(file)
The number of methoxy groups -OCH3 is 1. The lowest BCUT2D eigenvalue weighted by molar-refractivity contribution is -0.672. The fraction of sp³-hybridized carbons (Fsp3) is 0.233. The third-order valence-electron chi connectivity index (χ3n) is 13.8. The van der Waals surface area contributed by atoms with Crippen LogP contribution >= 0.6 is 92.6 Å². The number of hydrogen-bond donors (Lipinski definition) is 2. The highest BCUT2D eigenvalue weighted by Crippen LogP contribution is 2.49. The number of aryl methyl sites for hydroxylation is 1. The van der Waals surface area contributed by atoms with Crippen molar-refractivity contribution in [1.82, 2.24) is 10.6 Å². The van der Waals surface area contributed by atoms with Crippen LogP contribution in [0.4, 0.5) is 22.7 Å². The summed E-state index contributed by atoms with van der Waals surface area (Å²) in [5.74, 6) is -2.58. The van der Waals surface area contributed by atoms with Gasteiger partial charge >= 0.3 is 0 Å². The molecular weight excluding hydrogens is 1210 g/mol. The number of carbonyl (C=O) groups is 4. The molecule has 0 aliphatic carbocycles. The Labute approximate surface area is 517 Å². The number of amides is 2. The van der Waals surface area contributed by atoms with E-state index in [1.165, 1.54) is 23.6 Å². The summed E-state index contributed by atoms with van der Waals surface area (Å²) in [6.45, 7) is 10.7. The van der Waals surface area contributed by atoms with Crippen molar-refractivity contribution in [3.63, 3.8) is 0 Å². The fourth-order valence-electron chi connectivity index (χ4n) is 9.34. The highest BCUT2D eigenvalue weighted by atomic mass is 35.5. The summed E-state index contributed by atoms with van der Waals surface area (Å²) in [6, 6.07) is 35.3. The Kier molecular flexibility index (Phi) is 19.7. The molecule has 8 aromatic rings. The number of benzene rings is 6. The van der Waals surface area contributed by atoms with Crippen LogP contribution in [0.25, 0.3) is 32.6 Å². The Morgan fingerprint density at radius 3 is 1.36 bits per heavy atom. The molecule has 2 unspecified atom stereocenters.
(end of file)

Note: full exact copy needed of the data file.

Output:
The number of methoxy groups -OCH3 is 1. The lowest BCUT2D eigenvalue weighted by molar-refractivity contribution is -0.672. The fraction of sp³-hybridized carbons (Fsp3) is 0.233. The third-order valence-electron chi connectivity index (χ3n) is 13.8. The van der Waals surface area contributed by atoms with Crippen LogP contribution >= 0.6 is 92.6 Å². The number of hydrogen-bond donors (Lipinski definition) is 2. The highest BCUT2D eigenvalue weighted by Crippen LogP contribution is 2.49. The number of aryl methyl sites for hydroxylation is 1. The van der Waals surface area contributed by atoms with Crippen molar-refractivity contribution in [1.82, 2.24) is 10.6 Å². The van der Waals surface area contributed by atoms with Crippen LogP contribution in [0.4, 0.5) is 22.7 Å². The summed E-state index contributed by atoms with van der Waals surface area (Å²) in [5.74, 6) is -2.58. The van der Waals surface area contributed by atoms with Gasteiger partial charge >= 0.3 is 0 Å². The molecular weight excluding hydrogens is 1210 g/mol. The number of carbonyl (C=O) groups is 4. The molecule has 0 aliphatic carbocycles. The Labute approximate surface area is 517 Å². The number of amides is 2. The van der Waals surface area contributed by atoms with E-state index in [1.165, 1.54) is 23.6 Å². The summed E-state index contributed by atoms with van der Waals surface area (Å²) in [6.45, 7) is 10.7. The van der Waals surface area contributed by atoms with Crippen molar-refractivity contribution in [3.63, 3.8) is 0 Å². The fourth-order valence-electron chi connectivity index (χ4n) is 9.34. The highest BCUT2D eigenvalue weighted by atomic mass is 35.5. The summed E-state index contributed by atoms with van der Waals surface area (Å²) in [6, 6.07) is 35.3. The Kier molecular flexibility index (Phi) is 19.7. The molecule has 8 aromatic rings. The number of benzene rings is 6. The van der Waals surface area contributed by atoms with Crippen LogP contribution in [0.25, 0.3) is 32.6 Å². The Morgan fingerprint density at radius 3 is 1.36 bits per heavy atom. The molecule has 2 unspecified atom stereocenters.